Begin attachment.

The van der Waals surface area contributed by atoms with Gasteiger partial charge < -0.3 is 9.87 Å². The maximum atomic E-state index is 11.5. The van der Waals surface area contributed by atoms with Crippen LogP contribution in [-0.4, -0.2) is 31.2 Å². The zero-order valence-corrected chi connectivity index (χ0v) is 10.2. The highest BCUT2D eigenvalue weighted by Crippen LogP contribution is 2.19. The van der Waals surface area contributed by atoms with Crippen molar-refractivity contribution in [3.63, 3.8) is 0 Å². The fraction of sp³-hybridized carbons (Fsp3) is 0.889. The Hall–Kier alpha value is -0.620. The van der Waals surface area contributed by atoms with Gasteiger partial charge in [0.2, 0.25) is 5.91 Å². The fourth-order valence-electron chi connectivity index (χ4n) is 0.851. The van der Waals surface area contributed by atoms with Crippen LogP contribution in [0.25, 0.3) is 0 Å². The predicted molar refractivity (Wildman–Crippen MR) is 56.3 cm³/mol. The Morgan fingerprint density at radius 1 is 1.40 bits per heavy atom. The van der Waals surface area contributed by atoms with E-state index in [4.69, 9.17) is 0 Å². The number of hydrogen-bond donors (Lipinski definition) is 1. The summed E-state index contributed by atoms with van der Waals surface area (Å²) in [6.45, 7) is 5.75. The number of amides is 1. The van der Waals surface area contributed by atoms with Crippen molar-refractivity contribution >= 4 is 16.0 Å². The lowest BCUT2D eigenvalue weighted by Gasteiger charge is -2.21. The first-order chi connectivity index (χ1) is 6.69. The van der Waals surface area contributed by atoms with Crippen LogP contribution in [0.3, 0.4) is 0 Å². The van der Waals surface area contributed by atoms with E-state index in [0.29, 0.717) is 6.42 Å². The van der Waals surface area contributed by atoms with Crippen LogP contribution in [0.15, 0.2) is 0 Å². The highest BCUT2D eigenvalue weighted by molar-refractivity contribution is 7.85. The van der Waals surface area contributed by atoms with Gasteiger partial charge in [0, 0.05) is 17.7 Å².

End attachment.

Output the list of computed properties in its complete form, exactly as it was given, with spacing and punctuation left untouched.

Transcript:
The van der Waals surface area contributed by atoms with Gasteiger partial charge < -0.3 is 9.87 Å². The maximum atomic E-state index is 11.5. The van der Waals surface area contributed by atoms with Crippen LogP contribution in [-0.4, -0.2) is 31.2 Å². The zero-order valence-corrected chi connectivity index (χ0v) is 10.2. The highest BCUT2D eigenvalue weighted by Crippen LogP contribution is 2.19. The van der Waals surface area contributed by atoms with Crippen molar-refractivity contribution in [3.63, 3.8) is 0 Å². The fraction of sp³-hybridized carbons (Fsp3) is 0.889. The Hall–Kier alpha value is -0.620. The van der Waals surface area contributed by atoms with Gasteiger partial charge in [0.2, 0.25) is 5.91 Å². The fourth-order valence-electron chi connectivity index (χ4n) is 0.851. The van der Waals surface area contributed by atoms with Crippen LogP contribution in [0.25, 0.3) is 0 Å². The predicted molar refractivity (Wildman–Crippen MR) is 56.3 cm³/mol. The Morgan fingerprint density at radius 1 is 1.40 bits per heavy atom. The van der Waals surface area contributed by atoms with E-state index in [4.69, 9.17) is 0 Å². The number of hydrogen-bond donors (Lipinski definition) is 1. The summed E-state index contributed by atoms with van der Waals surface area (Å²) in [6.45, 7) is 5.75. The number of amides is 1. The van der Waals surface area contributed by atoms with Crippen molar-refractivity contribution >= 4 is 16.0 Å². The lowest BCUT2D eigenvalue weighted by Gasteiger charge is -2.21. The first-order chi connectivity index (χ1) is 6.69. The van der Waals surface area contributed by atoms with Crippen LogP contribution in [0.3, 0.4) is 0 Å². The van der Waals surface area contributed by atoms with E-state index in [0.29, 0.717) is 6.42 Å². The van der Waals surface area contributed by atoms with Crippen LogP contribution in [0.15, 0.2) is 0 Å². The highest BCUT2D eigenvalue weighted by molar-refractivity contribution is 7.85. The van der Waals surface area contributed by atoms with Gasteiger partial charge in [0, 0.05) is 17.7 Å².